U.S. Food Country Of Origin Label (COOL) Falls Short
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Country of origin labels (COOL) on food products are commonplace around the world. On September 30, meat, poultry, produce and peanuts sold in the U.S. will require labeling stating the product's origin. (Seafood origin labeling became mandatory in 2002.) But, rather than celebrating this as a coup for consumers, the new COOL rules are being greeted as half-measures by some and as downright confusing by others.
The Consumers Union gives general praise to COOL.
This is a long-awaited change and we think it will be a great benefit for consumers," said Jean Halloran, Director of Food Policy Initiatives for Consumers Union, nonprofit publisher of Consumer Reports. "If a food safety problem is identified in a particular imported product, as happened with jalapeÃ±o and serrano peppers from Mexico earlier this year, then consumers will be able to avoid that product. On the other hand, some people like to buy certain imported products, like New Zealand lamb or Holland tomatoes. Still others just want to buy local produce. Either way, the new labels will give consumers important new information.
But, Consumers Union goes on to list some things they say are "not cool" about COOL. Butcher shops and fish markets that don't meet a minimum amount in annual sales are exempt. But a more grievous exemption is allowed for processed food.
"This means that no ham or bacon or roasted peanuts will indicate their country of origin," says Halloran. Mixtures, such as mixed frozen vegetables or trail mix are also exempt. "These exemptions are unnecessary and defeat the purpose of the law. Wherever there was any doubt, USDA seems to have come down on the side of industry and created the largest possible exemptions. We hope some of these problems can be addressed in the future," said Halloran.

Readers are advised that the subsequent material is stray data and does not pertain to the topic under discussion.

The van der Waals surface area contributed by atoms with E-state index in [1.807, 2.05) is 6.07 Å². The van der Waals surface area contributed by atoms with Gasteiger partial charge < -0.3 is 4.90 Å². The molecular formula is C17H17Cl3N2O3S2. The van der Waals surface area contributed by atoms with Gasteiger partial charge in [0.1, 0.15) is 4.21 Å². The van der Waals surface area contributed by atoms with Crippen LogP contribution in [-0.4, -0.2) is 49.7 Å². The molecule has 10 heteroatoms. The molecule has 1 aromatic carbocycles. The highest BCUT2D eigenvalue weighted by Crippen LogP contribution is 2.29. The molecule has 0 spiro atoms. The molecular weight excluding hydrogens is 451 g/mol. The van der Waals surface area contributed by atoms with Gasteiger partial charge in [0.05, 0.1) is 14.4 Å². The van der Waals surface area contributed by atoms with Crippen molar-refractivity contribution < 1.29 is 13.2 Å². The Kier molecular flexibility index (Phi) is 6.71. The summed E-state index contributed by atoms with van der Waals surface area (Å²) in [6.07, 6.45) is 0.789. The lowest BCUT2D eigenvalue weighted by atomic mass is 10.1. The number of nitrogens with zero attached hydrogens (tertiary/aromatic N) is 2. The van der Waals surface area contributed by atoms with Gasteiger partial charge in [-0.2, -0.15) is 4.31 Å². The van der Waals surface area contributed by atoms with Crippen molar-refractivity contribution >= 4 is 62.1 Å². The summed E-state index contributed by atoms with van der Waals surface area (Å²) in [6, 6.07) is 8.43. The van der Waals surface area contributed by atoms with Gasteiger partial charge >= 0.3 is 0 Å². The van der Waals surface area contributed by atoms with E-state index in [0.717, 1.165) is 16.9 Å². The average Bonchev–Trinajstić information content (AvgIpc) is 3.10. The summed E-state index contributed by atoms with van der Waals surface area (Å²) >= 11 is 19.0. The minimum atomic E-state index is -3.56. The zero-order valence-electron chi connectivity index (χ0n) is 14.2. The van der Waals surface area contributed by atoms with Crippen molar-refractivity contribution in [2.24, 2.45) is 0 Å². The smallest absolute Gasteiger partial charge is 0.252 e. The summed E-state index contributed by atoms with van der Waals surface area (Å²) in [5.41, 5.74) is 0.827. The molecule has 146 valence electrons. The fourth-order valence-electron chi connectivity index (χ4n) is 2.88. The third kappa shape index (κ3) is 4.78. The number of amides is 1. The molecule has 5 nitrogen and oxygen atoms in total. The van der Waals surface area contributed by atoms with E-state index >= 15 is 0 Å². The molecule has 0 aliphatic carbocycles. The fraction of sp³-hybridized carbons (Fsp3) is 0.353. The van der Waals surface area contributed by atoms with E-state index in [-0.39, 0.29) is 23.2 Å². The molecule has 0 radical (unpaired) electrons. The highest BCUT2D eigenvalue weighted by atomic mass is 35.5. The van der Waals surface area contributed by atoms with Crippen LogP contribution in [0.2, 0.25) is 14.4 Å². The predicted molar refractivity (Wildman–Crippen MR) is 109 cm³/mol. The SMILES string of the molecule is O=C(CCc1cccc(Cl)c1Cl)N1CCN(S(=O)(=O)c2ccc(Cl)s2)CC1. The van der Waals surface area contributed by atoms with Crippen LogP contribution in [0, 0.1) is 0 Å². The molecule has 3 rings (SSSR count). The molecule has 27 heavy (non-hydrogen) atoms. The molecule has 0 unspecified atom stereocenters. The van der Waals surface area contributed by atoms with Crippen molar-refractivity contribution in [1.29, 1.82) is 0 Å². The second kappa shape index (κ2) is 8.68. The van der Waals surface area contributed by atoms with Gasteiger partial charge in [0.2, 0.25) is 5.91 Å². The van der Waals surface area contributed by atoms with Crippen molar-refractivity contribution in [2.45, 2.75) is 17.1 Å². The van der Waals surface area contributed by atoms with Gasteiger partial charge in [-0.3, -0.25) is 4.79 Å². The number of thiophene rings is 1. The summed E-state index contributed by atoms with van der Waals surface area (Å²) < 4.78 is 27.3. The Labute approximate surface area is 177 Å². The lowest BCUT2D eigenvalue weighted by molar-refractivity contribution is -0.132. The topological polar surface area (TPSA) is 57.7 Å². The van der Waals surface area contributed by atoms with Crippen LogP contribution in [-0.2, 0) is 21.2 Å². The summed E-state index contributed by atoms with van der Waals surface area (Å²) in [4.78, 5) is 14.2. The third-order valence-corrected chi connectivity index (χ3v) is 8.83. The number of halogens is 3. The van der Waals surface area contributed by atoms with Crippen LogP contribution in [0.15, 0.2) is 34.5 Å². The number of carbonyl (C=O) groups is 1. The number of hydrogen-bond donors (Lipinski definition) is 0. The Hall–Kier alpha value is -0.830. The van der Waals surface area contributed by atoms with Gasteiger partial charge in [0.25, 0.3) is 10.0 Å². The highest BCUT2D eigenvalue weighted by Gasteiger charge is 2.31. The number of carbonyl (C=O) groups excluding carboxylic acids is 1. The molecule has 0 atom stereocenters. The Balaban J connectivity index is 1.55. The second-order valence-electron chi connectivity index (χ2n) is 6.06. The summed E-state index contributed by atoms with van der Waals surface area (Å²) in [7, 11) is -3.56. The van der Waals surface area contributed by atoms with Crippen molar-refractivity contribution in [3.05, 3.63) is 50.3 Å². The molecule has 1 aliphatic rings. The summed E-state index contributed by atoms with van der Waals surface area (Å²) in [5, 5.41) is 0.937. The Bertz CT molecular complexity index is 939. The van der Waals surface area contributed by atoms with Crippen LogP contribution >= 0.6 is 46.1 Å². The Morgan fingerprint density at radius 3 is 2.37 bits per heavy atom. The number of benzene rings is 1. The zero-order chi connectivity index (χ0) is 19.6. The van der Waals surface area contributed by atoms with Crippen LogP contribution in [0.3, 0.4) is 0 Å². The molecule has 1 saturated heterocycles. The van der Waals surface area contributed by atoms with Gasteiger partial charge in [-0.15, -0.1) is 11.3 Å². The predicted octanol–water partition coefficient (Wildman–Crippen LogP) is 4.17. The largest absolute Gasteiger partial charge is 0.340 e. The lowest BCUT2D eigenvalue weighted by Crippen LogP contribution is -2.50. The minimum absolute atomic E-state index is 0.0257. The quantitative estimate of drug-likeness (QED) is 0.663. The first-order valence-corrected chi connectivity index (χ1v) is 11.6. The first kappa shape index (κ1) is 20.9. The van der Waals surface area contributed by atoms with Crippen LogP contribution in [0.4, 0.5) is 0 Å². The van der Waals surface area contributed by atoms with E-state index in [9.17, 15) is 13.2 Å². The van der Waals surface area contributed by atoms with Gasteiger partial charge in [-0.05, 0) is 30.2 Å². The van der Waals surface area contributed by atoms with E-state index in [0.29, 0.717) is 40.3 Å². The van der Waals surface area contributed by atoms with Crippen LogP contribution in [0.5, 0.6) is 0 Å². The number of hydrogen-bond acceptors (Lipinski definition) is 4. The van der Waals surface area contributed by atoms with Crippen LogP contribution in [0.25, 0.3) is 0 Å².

But, it doesn't stop there. The National Farmers Union (NFU) has stepped in to add their concern about what NFU president Tom Buis calls, "a loophole big enough to drive a truck through." It goes like this. The regulations include four labeling categories to reflect that animals are often born, raised and slaughtered in different countries. Instead of changing the label every time a new batch of animals comes through, processors are planning to use a multiple country of origin label such as "Product of U.S., Mexico and Canada." The NFU says this is a disservice to U.S. farmers and consumers who want to support local farms.
Country of origin labels are a good way to help consumers find out where their food is coming from. It's unfortunate that this legislation includes exemptions that cater to industry and may cause consumer confusion. At least it's a start.
:: Consumers Union
:: National Farmers Union
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